I woke up to a ruckus. The anesthesiologist was saying, "What is that; did she have that before?" I looked to where he had indicated, and saw hives all over my left arm. Somebody said, "No, she didn't, what could have caused it?" The doctor said he had no idea and gave orders to give me IV benedryl. I watched, like magic, as the hives faded before my eyes.
I faded along with them.
Apparently, I was in recovery for more than two hours, but I remember none of it. My husband was allowed to see me briefly, but they quickly shooed him out.
Suddenly, it's 8:30 and they are wheeling me into my hospital room.
One second, I'm asleep and the next second, I'm wide awake. And, the next second - I'm annoyed.
I knew it. I knew I'd get a TV addict roommate. Not only was the TV on 24/7 during her entire stay, but it was tuned to the home shopping network.
Why, oh why, had I not bought that TV jammer I'd promised myself? Can anybody really heal while watching a chipper southern woman discuss overpriced face cream for hours straight?
I just know my roomie is going to turn on Dr. Phil next. I just know it.
My nurse came in, took my vitals and wrote her name down on the board.
Pretty name, so sweet! My darling Clementine, going to take such good care of me.
Here is where writing this blog gets hard. I so want to write something nice about the nursing care I received. I want to write heroic words about hard-working, caring people who do a tough job for the benefit of their fellow man. I want to extol the virtues of the Florence Nightingales' in our midst, the selfless nurses who bring us medicines, prop our pillows, and want to alleviate our pain.
I can't. With one exception, my nurses were uncaring, unconcerned and in Clementine's case, downright neglectful. Maybe they are overworked and tired. Maybe they have no time to do any caring for patients anymore, other than taking vitals. I only saw RNs, not LVNs, so maybe they are spread so thin, the minor things are left undone. Maybe hospitals don't hire LVNs to take the load off RNs anymore. I don't know what the reasons for my experience were - I only know my experience.
Which was bad.
Whatever is going on,whatever the reasons for the lack of care, they should, at least, give the correct medication though, don't you think?
Now, remember, along with a mastectomy, I had an "expander" placed so I can have breast reconstruction later. Placing the expander requires that the surgeon cut a pocket into my chest muscles to put this large balloon device underneath. It will be filled with saline every few weeks until the skin and muscle is stretched to the proper size, and will eventually be replaced with a silicone implant so I'll appear to have a breast. Because I have cancer, they put this in the muscle so that any future cancer can be monitored.
Right now, move one of your arms. Do anything. Pick up a glass of water, scratch your eye. Notice your chest muscles moving? You can imagine how great that feels after you've had it cut open and a big plastic balloon placed inside. Frankly, I was pretty much immobilized on the right side. And, in quite a bit of pain. Mastectomy alone isn't that bad. Mastectomy with expander is a different story.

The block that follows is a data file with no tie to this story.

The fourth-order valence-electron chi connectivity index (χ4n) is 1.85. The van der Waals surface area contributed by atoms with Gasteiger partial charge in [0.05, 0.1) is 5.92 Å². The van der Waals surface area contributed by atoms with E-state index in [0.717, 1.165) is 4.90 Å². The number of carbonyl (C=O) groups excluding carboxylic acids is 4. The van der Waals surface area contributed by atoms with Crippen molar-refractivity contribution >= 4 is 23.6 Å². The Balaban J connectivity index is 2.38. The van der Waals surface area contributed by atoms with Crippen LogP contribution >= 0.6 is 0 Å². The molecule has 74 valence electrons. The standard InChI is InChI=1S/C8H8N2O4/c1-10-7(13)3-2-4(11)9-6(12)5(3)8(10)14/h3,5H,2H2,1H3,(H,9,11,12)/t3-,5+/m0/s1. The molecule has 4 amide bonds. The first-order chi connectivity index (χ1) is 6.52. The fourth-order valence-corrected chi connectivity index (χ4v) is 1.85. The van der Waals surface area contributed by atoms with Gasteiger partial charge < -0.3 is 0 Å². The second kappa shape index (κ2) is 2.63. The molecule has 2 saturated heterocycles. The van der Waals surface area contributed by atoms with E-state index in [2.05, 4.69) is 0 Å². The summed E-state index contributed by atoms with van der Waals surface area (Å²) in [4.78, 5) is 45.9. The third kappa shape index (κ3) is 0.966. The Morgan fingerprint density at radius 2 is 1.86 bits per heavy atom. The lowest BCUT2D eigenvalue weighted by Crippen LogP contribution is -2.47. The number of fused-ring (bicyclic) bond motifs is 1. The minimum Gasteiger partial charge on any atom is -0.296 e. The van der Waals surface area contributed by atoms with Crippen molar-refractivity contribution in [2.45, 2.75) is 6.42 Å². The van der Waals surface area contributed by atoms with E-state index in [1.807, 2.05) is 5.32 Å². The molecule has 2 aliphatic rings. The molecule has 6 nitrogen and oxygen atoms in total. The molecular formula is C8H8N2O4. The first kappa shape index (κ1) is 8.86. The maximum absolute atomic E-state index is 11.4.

Back to my darling Clementine.
She'd dourly introduced herself, put her name down. Never smiled. I asked her if she would hand me my contact lenses, which were out of reach. (I'm completely blind without them and you know how much I wanted to see that TV.) She handed them to me and stood back watching. At this point, I was nearly flat on my back. I opened up the case, and grabbed one. I figured that she would prop me up or move my bed or something to get me in a better position to put them in, but she just stood there, arms crossed. Watching. No impulse to help whatsoever.
After wearing contacts for 40 years, I have always said I can put them on anywhere and I proved that. I put them on in a hospital bed, with my chest muscles cut open, flat on my back.
I won't make a narrative about the rest of my experience with Darling Clementine. I'll just recap.
I was allowed morphine every three hours, up to 6 milligrams at a time, at first starting with two and then increasing by two up to six until I got relief. If I had breakthrough pain, I was allowed norco. I was also allowed imitrex for migraine, (which with I have suffered for many years.) I was allowed a sleeping pill.
I didn't find out what I was allowed until the next day however - and Clementine never volunteered the information.
She would not give me the norco. Period. Never told me I could have it. I was in serious pain by the time the three hours was up and everybody knows it's important to get pain control early so you can get "above" it. I asked for help, but she would not give me the morphine even five minutes before time.
She interpreted the orders for the increasing dosages not to be all at once, but every three hours. So, she gave me 2 mgs of morphine at 8:30, then when it didn't work, I couldn't have more until 11:30 when she would give me 4 mg, and then 2:30 I could have the 6 mg. (Another nurse told me that was a wrong interpretation of the orders, it should have been 2 then 2 then 2 right away, up to six. Then 6 mg every three hours from then on.)
Naturally, I got a migraine and started feeling nauseated. I did not want to vomit with fresh stitches so I asked for imitrex. She came back with two pills. I asked her, "Is this Imitrex?" She said yes. But it was blue, imitrex isn't blue. I asked, "Are you sure?" and looked closer. Annoyed, she said she was sure. But, it wasn't imitrex, it was fioricet. I looked up, said "this is fioricet." I've been taking fioricet for 22 years, so I recognize it. She just shrugged, "Do you want it or not?" I took it, thinking maybe it would help until she got me the imitrex, and then asked for the right medication - and she refused!